When it comes to refugee policy, one of Merkel’s biggest adversaries comes from her own ranks: Bavarian State Premier Horst Seehofer, who has even taken to conducting his own foreign policy.
Horst Seehofer's activities (above left with Chancellor Merkel) aren't all that unusual: Other state premiers also take trips abroad and speak to heads of state. But normally, they discuss state-level business, such as investment, cooperating on significant anniversaries, or cultural projects.
Trying to work in a little foreign policy on the side is unique to Bavaria - and it didn't start with Horst Seehofer. One of his predecessors, the legendary CSU party chairman Franz-Josef Strauß, routinely conducted his own foreign policy from Bavaria in the 1970s and 1980s, even though he no longer had a parliamentary mandate. He maintained close relations with military dictators in Paraguay and Chile, much to the displeasure of other parties. In 1983, he negotiated a highly controversial billion-deutschmark loan for the German Democratic Republic. And another former state premier, Edmund Stoiber, made headlines when he unambiguously rejected EU membership for Turkey, a position he rigorously defended until his resignation in 2007.
Refugee crisis sparks new foreign policy push
In November, 2015, the CSU's General Secretary Andreas Scheuer wrote a guest column for the "Frankfurter Allgemeine Zeitung" with the headline "Foreign policy is once again an existential question." Scheuer's argument: The current crises represent the "greatest foreign policy watershed since 1989." But Germany, he said, has not been a particularly strong player on the field. Angela Merkel's open-door policy is, in his words, an exception, and not something Germany's European neighbors would support. Scheuer said Germany was making a mistake by denouncing other countries for not following its "borderless policy." Rather, Berlin would do well to take the complaints to heart, and revise its decision.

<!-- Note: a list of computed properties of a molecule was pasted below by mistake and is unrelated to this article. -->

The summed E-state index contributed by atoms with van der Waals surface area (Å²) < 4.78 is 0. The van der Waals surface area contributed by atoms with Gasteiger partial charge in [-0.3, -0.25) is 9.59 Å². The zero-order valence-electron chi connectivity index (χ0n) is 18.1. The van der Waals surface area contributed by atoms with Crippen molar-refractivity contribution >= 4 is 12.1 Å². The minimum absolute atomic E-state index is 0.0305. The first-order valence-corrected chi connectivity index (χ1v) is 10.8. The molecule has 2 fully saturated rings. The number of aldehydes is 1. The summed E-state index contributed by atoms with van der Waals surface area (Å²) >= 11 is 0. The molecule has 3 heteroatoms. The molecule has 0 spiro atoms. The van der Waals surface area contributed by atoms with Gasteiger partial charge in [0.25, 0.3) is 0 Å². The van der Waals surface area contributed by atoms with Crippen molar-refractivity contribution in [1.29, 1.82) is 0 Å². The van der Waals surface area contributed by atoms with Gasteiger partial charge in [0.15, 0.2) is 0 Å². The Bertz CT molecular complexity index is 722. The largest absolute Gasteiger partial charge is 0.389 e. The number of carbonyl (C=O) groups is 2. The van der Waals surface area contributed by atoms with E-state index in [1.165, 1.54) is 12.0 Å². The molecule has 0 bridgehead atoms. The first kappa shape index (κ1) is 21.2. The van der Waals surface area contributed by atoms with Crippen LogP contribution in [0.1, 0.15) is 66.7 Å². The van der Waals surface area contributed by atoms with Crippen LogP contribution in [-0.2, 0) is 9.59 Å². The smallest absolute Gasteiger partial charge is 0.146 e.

In December, the CSU got down to brass tacks. The Bavarian economics minister traveled to Moscow. And in Munich, Seehofer hosted a "foreign policy club" and traveled to Bulgaria. Then, at the beginning of February, a highlight: Seehofer and Stoiber's visit with Russian President Vladimir Putin.
On Friday, Seehofer will visit Hungarian Prime Minister Viktor Orban. After that, he'll go on to Kyiv, and another visit to Moscow is slated for later this year. "We are strengthening our Eastern European strategy," said Seehofer when asked about the diplomacy by German news magazine "Der Spiegel."
Duel with Merkel
Seehofer's "foreign policy" has a clear geographical focus. But that also has current domestic policy reasons. Warsaw, Budapest, and Munich are united in their criticism of Merkel's refugee policy. Seehofer would like to establish an upper limit for the number of refugees Germany will accept as a "national solution," because he doesn't believe Merkel's search for a European solution will succeed.
Duty to succeed
Up until now, Seehofer's foreign policy has not prompted Merkel to change course. Not even the push in Moscow to loosen EU economic sanctions against Russia - which are also hurting Bavarian exports - could change Merkel's mind.
But Seehofer measures success differently. For him, it's all about an absolute majority for the CSU in Bavaria. In other words, the opportunity to govern the state alone, without a coalition partner.
Unlike in Strauss' day, this is no longer a given. The refugee crisis, and the politicians profiting from it - the right-wing conservative Alternative for Germany (AfD) - make it even less of a certainty. Bavaria will hold elections in 2018. Seehofer's plan had been to retire then, and pass the torch in a neat and orderly fashion to a new generation with a comfortable balance of power for the CSU. He's convinced that only then will the CSU have the necessary clout to make its voice heard in Berlin, despite being a regional party.